Reading is good but reading quality stuff is better, magazines and websites present everyday concepts with regular vocabulary which makes for valuable reading practice but interesting, innovative material makes the reader push themselves and develop their cognition.
Students who engaged in reading high-quality books daily scored much higher in tests than those who chose to read items such as magazines a study of 43,000 students in the United Kingdom showed.
Griffith University's Beryl Exley, Professor of English Curriculum & Literacies Education in the School of Education and Professional Studies says, "Story books and information books usually present academic concepts with a more technical vocabulary in an abstract way. This is what grows cognitive capacity.
"That's not to say that comics, newspapers and magazine don't ever focus on academic concepts, but it's less likely that will happen.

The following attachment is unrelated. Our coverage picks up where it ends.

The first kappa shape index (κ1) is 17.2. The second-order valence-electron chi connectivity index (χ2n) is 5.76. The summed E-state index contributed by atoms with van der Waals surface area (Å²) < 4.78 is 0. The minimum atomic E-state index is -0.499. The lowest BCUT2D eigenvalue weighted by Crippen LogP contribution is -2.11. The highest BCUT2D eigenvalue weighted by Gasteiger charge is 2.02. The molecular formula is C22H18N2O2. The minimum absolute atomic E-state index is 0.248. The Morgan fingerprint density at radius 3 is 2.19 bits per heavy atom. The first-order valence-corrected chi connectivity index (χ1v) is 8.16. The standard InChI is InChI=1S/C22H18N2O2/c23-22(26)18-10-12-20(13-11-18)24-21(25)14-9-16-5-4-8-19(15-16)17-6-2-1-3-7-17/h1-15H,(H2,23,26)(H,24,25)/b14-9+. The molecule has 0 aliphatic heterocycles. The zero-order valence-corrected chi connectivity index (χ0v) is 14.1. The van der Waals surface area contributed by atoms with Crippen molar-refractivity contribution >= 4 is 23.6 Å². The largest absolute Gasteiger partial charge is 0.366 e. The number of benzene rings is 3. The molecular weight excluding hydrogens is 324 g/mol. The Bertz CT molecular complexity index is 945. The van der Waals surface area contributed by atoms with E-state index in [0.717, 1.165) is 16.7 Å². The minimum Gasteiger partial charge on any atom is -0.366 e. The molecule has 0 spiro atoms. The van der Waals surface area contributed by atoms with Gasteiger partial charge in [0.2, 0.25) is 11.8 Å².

“Children still should be encouraged to read comics, newspapers and magazines for pleasure, to add to their general knowledge and to be politically aware. Breadth of reading opportunities is the goal."
Associate Professor Michael Nagel from the University of the Sunshine Coast adds, "This study resonates with a growing corpus of literature suggesting that reading paper based books offers a distinct advantage for achieving excellent standards of literacy and higher academic achievement.
"Aside from a range of issues associated with reading on screens, and an oft held sacred cow suggesting that children should be offered anything to read just as long as they are reading, this study links with others that have identified that children prefer to read books on paper rather than screens and that academic success is linked to developing a rich understanding of complex text through books over the school years.
"This is not to say that children should be discouraged from other types of reading but that books should be at the forefront of such endeavour. Reading, and reading comprehension, are not general skills and both are nurtured through incrementally complex text in age appropriate books over the course of a child's life and educational journey."
Image by Scott Rettberg under flicr cc attribution license